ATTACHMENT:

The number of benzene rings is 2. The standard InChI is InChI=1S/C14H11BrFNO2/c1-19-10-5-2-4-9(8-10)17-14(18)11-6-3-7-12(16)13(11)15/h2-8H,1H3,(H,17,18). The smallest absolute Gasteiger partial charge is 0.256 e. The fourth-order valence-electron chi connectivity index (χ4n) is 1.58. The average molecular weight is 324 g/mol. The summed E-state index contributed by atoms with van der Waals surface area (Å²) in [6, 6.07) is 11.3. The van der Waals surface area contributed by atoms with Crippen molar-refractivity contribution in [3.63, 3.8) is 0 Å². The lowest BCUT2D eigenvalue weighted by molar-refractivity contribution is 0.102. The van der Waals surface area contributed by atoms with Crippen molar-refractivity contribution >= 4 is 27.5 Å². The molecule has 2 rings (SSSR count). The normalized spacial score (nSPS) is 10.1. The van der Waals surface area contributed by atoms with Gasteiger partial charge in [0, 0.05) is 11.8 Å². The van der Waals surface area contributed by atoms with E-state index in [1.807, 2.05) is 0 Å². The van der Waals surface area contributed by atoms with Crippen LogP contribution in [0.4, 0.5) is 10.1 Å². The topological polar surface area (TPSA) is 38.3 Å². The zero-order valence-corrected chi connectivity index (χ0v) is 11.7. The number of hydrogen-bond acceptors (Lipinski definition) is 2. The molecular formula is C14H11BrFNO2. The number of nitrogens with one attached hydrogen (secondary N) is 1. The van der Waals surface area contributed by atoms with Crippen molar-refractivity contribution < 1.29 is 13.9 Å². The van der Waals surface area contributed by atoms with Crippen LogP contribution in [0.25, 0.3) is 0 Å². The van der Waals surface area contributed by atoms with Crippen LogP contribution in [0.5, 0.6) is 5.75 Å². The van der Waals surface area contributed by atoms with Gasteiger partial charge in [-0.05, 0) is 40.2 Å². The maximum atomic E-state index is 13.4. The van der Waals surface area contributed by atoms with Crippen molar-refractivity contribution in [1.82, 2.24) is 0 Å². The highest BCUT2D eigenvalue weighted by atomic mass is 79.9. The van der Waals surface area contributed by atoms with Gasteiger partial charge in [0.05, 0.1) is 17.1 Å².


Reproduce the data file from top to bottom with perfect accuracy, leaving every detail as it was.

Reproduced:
The number of benzene rings is 2. The standard InChI is InChI=1S/C14H11BrFNO2/c1-19-10-5-2-4-9(8-10)17-14(18)11-6-3-7-12(16)13(11)15/h2-8H,1H3,(H,17,18). The smallest absolute Gasteiger partial charge is 0.256 e. The fourth-order valence-electron chi connectivity index (χ4n) is 1.58. The average molecular weight is 324 g/mol. The summed E-state index contributed by atoms with van der Waals surface area (Å²) in [6, 6.07) is 11.3. The van der Waals surface area contributed by atoms with Crippen molar-refractivity contribution in [3.63, 3.8) is 0 Å². The lowest BCUT2D eigenvalue weighted by molar-refractivity contribution is 0.102. The van der Waals surface area contributed by atoms with Crippen molar-refractivity contribution >= 4 is 27.5 Å². The molecule has 2 rings (SSSR count). The normalized spacial score (nSPS) is 10.1. The van der Waals surface area contributed by atoms with Gasteiger partial charge in [0, 0.05) is 11.8 Å². The van der Waals surface area contributed by atoms with E-state index in [1.807, 2.05) is 0 Å². The van der Waals surface area contributed by atoms with Crippen LogP contribution in [0.4, 0.5) is 10.1 Å². The topological polar surface area (TPSA) is 38.3 Å². The zero-order valence-corrected chi connectivity index (χ0v) is 11.7. The number of hydrogen-bond acceptors (Lipinski definition) is 2. The molecular formula is C14H11BrFNO2. The number of nitrogens with one attached hydrogen (secondary N) is 1. The van der Waals surface area contributed by atoms with Crippen molar-refractivity contribution < 1.29 is 13.9 Å². The van der Waals surface area contributed by atoms with Crippen LogP contribution in [0.25, 0.3) is 0 Å². The van der Waals surface area contributed by atoms with Crippen LogP contribution in [0.5, 0.6) is 5.75 Å². The van der Waals surface area contributed by atoms with Gasteiger partial charge in [-0.05, 0) is 40.2 Å². The maximum atomic E-state index is 13.4. The van der Waals surface area contributed by atoms with Crippen molar-refractivity contribution in [1.82, 2.24) is 0 Å². The highest BCUT2D eigenvalue weighted by atomic mass is 79.9. The van der Waals surface area contributed by atoms with Gasteiger partial charge in [0.05, 0.1) is 17.1 Å².